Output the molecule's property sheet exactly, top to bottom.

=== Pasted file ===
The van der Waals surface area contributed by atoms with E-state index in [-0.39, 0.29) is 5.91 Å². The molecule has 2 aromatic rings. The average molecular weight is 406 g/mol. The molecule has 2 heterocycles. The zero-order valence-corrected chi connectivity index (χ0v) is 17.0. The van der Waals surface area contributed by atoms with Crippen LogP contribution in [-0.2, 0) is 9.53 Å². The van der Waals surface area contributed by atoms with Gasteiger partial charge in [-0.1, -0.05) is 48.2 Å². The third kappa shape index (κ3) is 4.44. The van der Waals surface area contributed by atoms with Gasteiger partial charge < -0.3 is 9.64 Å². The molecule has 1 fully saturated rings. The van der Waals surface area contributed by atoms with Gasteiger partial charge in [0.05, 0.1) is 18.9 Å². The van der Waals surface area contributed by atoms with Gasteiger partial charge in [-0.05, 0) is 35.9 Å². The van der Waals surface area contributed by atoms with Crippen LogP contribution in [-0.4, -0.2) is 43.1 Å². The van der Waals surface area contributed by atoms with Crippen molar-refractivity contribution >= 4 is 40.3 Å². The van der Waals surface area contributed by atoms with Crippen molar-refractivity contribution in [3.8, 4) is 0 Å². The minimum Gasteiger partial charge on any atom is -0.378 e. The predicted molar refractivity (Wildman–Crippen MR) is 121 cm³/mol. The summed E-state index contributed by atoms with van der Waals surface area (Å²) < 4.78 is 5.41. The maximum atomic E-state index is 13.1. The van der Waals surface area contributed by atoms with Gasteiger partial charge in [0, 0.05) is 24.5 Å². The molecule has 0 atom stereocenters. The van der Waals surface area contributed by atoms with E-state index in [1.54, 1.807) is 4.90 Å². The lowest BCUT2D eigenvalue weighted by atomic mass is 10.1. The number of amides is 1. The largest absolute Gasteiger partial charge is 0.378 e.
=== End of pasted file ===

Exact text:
The van der Waals surface area contributed by atoms with E-state index in [-0.39, 0.29) is 5.91 Å². The molecule has 2 aromatic rings. The average molecular weight is 406 g/mol. The molecule has 2 heterocycles. The zero-order valence-corrected chi connectivity index (χ0v) is 17.0. The van der Waals surface area contributed by atoms with Crippen LogP contribution in [-0.2, 0) is 9.53 Å². The van der Waals surface area contributed by atoms with Gasteiger partial charge in [-0.1, -0.05) is 48.2 Å². The third kappa shape index (κ3) is 4.44. The van der Waals surface area contributed by atoms with Gasteiger partial charge < -0.3 is 9.64 Å². The molecule has 1 fully saturated rings. The van der Waals surface area contributed by atoms with Gasteiger partial charge in [0.05, 0.1) is 18.9 Å². The van der Waals surface area contributed by atoms with Gasteiger partial charge in [-0.05, 0) is 35.9 Å². The van der Waals surface area contributed by atoms with Crippen LogP contribution in [-0.4, -0.2) is 43.1 Å². The van der Waals surface area contributed by atoms with Crippen molar-refractivity contribution >= 4 is 40.3 Å². The van der Waals surface area contributed by atoms with Crippen molar-refractivity contribution in [3.8, 4) is 0 Å². The minimum Gasteiger partial charge on any atom is -0.378 e. The predicted molar refractivity (Wildman–Crippen MR) is 121 cm³/mol. The summed E-state index contributed by atoms with van der Waals surface area (Å²) < 4.78 is 5.41. The maximum atomic E-state index is 13.1. The van der Waals surface area contributed by atoms with Gasteiger partial charge in [0, 0.05) is 24.5 Å². The molecule has 0 atom stereocenters. The van der Waals surface area contributed by atoms with E-state index in [1.54, 1.807) is 4.90 Å². The lowest BCUT2D eigenvalue weighted by atomic mass is 10.1. The number of amides is 1. The largest absolute Gasteiger partial charge is 0.378 e.